We have the best staff and great customer service – Yes, you and everyone else. There are many ways to say it and you just have to go to an agency site to find one of these quotes: “commitment to complete customer satisfaction”, “outstanding customer service”, “superior customer service”, “truly exceptional service”.
Great customer service is a minimum requirement for even being in a customer service business like insurance and benefits. If you don’t deliver excellent customer service, then you shouldn’t be in business.
We support our local community! – Again, local businesses are expected to be good citizens and participate in their local communities. Just go to any little league game, charitable run, or local business banquet, and you’ll see how many businesses are “uniquely” participating in their community.
We’re a Platinum Partner – I’m sure the carriers appreciate you promoting their businesses, however; is that promotion really helping to convey the message that you want to send to your clients about your own business? Promoting your premier carrier partnerships reinforces in the prospect’s mind the “we’re a traditional agency” model. It encourages them to select you with the hopes that you can negotiate a better price on their policies.
If you’re wanting to bring your clients a better business solution that is not focused on price, then I recommend you talk about business solutions and not carriers.
Ask yourself, “What makes our agency a unique, compelling local business that makes people say “ABC Agency? Oh, yeah, those are my guys! I love them.” Do you think they say it’s because you are independent and have been in business for a long time? Doubtful. They are going to answer based on what you do for them to help make their business better.
If you don’t know what your clients would say, then you should go ask them.
And if your clients don’t list anything truly unique to your agency and the way you do business, then you need to spend some time working ON your business. Creating a unique business model and value proposition for your clients is today’s new minimum requirement for being a sustainable business.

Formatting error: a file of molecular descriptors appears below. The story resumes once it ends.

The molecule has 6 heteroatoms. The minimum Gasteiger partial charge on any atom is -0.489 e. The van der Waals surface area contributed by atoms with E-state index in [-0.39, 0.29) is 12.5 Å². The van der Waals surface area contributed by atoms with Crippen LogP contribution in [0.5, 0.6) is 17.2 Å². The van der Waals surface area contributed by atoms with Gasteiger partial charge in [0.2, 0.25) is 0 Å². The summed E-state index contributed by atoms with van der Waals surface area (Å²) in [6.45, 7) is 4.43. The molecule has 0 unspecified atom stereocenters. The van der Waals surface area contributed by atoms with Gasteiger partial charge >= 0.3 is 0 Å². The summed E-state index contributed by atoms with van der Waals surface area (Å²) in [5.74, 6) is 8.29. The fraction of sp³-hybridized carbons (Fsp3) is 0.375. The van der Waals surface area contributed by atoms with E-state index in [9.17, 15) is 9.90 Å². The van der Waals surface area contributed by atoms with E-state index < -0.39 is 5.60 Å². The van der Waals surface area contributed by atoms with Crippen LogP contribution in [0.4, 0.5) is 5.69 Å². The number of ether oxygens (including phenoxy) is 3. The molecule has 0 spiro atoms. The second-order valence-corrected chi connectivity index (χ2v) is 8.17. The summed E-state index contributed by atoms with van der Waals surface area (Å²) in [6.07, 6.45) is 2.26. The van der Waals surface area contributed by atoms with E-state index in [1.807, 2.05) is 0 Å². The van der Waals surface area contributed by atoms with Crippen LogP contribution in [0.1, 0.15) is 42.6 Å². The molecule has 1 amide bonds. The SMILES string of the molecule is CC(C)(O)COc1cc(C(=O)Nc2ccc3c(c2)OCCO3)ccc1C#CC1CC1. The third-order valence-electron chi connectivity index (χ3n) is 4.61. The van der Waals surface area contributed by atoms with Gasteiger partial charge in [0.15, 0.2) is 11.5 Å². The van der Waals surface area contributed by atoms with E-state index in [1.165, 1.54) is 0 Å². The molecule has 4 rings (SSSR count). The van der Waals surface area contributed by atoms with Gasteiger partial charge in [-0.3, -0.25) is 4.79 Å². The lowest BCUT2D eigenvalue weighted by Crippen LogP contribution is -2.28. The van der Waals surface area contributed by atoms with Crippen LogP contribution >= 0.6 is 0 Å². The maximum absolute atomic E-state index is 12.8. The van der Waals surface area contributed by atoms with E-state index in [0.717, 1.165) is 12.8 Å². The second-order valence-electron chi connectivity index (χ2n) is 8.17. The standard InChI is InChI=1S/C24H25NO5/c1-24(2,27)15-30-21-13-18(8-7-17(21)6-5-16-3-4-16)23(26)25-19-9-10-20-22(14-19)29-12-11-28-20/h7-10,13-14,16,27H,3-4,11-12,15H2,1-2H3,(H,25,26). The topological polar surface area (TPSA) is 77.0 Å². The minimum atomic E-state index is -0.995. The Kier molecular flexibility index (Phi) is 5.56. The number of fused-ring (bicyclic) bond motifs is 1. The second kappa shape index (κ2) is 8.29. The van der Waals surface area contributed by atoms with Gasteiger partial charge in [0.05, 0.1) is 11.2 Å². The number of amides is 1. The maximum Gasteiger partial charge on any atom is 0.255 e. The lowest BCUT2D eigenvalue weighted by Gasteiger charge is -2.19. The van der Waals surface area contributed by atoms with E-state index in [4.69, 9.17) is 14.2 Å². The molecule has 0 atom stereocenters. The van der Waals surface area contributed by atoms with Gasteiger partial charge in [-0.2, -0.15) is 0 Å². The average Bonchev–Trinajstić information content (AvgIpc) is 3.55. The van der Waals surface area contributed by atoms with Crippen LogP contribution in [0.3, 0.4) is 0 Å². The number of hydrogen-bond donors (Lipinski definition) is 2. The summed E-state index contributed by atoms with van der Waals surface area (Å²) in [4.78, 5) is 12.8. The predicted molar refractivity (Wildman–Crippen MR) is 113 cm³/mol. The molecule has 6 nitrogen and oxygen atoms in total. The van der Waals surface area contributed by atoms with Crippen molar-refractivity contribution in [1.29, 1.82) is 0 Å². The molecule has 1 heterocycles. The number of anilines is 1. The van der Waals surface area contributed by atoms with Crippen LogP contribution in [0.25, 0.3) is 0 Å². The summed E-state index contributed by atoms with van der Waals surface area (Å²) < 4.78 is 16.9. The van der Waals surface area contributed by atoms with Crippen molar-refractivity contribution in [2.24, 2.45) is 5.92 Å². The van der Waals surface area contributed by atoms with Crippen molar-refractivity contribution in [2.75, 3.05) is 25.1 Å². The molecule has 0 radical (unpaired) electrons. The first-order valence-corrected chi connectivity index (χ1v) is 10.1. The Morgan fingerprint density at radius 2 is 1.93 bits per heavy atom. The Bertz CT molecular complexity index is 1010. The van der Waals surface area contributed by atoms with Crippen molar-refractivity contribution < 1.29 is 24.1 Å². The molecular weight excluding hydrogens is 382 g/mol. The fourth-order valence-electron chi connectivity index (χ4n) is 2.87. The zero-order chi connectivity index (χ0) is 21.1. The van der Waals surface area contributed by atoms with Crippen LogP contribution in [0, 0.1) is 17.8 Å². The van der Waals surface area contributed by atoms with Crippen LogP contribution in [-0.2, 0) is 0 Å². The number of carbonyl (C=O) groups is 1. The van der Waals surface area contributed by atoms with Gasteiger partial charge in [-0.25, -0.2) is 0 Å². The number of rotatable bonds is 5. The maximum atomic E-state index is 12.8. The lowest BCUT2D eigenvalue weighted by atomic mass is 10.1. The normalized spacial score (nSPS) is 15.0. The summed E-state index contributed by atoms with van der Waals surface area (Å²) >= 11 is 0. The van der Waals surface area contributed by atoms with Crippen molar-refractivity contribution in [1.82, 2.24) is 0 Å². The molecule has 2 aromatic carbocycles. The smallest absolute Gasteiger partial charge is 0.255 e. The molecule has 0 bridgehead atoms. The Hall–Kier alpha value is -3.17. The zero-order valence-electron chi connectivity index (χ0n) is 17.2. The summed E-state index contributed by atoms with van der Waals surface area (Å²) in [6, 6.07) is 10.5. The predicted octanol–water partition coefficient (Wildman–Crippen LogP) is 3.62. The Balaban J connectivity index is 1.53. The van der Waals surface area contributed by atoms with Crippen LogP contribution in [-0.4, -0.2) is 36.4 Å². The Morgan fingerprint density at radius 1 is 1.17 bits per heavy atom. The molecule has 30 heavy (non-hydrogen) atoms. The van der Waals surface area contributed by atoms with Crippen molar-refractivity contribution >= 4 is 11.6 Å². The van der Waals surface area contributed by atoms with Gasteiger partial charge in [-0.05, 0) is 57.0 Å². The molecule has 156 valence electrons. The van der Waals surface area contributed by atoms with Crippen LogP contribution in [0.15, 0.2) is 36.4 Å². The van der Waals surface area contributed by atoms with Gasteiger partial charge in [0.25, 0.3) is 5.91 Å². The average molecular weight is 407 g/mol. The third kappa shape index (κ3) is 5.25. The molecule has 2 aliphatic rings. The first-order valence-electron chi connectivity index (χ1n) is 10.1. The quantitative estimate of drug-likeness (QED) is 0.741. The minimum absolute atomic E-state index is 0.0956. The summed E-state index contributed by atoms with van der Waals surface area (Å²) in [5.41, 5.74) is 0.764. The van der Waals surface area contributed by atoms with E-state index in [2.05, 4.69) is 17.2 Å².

Photo by Dominic Alves.
In the first part of this series on agency messaging, I talked about the changing consumer needs and how your business message needs to keep pace. If you haven’t yet read it, you should stop here, read the first part, and then come back to finish this. I’ll be here waiting for you.
Read part one of agency marketing messaging: Insurance Agencies - Your Clients & Prospects Don't Care How Long You’ve Been in Business.
Hopefully you've done the take-away assignment, and you’ve looked at your own materials. Maybe you're thinking that all of this is just garbage that doesn’t apply to your business, or that insurance agencies don’t need to spend money and time on marketing?
Let’s explore a little further. Try these two messages, and see for yourself. Take on the role of that business owner with 100 employees who's seeing some engagement & turnover issues. We'll call him Tom. If you were Tom, a business owner looking for someone to be a business partner/solution provider/trusted advisor, who would you want to contact?
In case you’re wondering, yes, these are real agency messages I pulled from web sites but have been modified to protect the guilty…er, I mean innocent.
Ye Old Agency is sitting comfortably in their office hoping that consumers look in the phone book to find a local agent – because that’s how people shop for insurance, right?
Nope. That is an era past, and that type of model and marketing need to be part of the bygone era, as well. The year your agency got started does not earn you new business. If you're focusing on that, you're wasting valuable time and real estate that could otherwise be used helping Tom understand why he needs to be working with you.
If you have that awful feeling in the pit of your stomach because this might sound a bit like your agency, you’re probably thinking that you should be running out and hiring a marketing firm about now.
Not yet. You’ve got some work to do first.
You need a clear vision of what your business really is all about.
Because it’s not about you anymore. It’s about your clients and what they need.
Start with a business consultant who can help you get a fresh perspective on your business. You need to look at what you currently offer clients and compare it to what businesses are actively seeking today. Set a vision for where you want to go, and draw up plans for how to develop your business model and company culture to get you there. Yes, it’s quite likely that you’ll have to change your business model to some degree.
Spend money to hire a marketing firm. This is not a do-it-yourself project.
Now it’s time to bring in the marketing and branding folks. You need to give the marketing team a solid understanding of who you are as an organization and what you do for clients. A good marketing message should be focused around capturing the audience’s attention by solving a need. Ask yourself, “What business needs does our company solve for clients?” You should be able to clearly articulate that answer to your marketing firm. And being able to clearly communicate it begins with a rock solid understanding of your business.